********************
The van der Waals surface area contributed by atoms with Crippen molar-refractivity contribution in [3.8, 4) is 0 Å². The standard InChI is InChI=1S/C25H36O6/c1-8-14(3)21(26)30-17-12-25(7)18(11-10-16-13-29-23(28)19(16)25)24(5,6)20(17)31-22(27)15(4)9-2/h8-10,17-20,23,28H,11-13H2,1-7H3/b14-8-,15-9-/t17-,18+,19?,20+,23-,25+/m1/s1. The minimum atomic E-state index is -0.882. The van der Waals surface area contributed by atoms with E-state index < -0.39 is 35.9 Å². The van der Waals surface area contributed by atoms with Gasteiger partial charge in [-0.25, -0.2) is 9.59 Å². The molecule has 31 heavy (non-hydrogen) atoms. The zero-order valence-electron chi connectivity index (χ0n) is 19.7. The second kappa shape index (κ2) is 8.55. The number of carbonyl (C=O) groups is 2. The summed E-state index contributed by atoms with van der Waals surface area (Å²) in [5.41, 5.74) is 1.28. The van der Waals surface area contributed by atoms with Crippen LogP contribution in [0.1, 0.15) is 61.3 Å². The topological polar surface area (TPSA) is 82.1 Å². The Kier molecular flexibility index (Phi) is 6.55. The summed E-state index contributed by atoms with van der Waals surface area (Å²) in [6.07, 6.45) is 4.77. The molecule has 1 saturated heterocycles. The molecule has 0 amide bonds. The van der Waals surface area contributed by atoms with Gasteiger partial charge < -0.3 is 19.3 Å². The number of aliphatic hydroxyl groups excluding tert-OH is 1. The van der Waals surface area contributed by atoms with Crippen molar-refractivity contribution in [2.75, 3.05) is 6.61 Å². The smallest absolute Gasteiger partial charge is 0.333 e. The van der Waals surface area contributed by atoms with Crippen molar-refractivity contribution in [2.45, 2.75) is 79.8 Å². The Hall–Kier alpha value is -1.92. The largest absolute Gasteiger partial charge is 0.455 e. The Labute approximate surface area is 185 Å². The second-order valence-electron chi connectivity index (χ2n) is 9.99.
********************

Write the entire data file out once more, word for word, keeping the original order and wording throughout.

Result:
The van der Waals surface area contributed by atoms with Crippen molar-refractivity contribution in [3.8, 4) is 0 Å². The standard InChI is InChI=1S/C25H36O6/c1-8-14(3)21(26)30-17-12-25(7)18(11-10-16-13-29-23(28)19(16)25)24(5,6)20(17)31-22(27)15(4)9-2/h8-10,17-20,23,28H,11-13H2,1-7H3/b14-8-,15-9-/t17-,18+,19?,20+,23-,25+/m1/s1. The minimum atomic E-state index is -0.882. The van der Waals surface area contributed by atoms with E-state index < -0.39 is 35.9 Å². The van der Waals surface area contributed by atoms with Gasteiger partial charge in [-0.25, -0.2) is 9.59 Å². The molecule has 31 heavy (non-hydrogen) atoms. The zero-order valence-electron chi connectivity index (χ0n) is 19.7. The second kappa shape index (κ2) is 8.55. The number of carbonyl (C=O) groups is 2. The summed E-state index contributed by atoms with van der Waals surface area (Å²) in [5.41, 5.74) is 1.28. The van der Waals surface area contributed by atoms with Crippen LogP contribution in [0.1, 0.15) is 61.3 Å². The topological polar surface area (TPSA) is 82.1 Å². The Kier molecular flexibility index (Phi) is 6.55. The summed E-state index contributed by atoms with van der Waals surface area (Å²) in [6.07, 6.45) is 4.77. The molecule has 1 saturated heterocycles. The molecule has 0 amide bonds. The van der Waals surface area contributed by atoms with Gasteiger partial charge < -0.3 is 19.3 Å². The number of aliphatic hydroxyl groups excluding tert-OH is 1. The van der Waals surface area contributed by atoms with Crippen molar-refractivity contribution in [2.75, 3.05) is 6.61 Å². The smallest absolute Gasteiger partial charge is 0.333 e. The van der Waals surface area contributed by atoms with Crippen molar-refractivity contribution in [2.45, 2.75) is 79.8 Å². The Hall–Kier alpha value is -1.92. The largest absolute Gasteiger partial charge is 0.455 e. The Labute approximate surface area is 185 Å². The second-order valence-electron chi connectivity index (χ2n) is 9.99.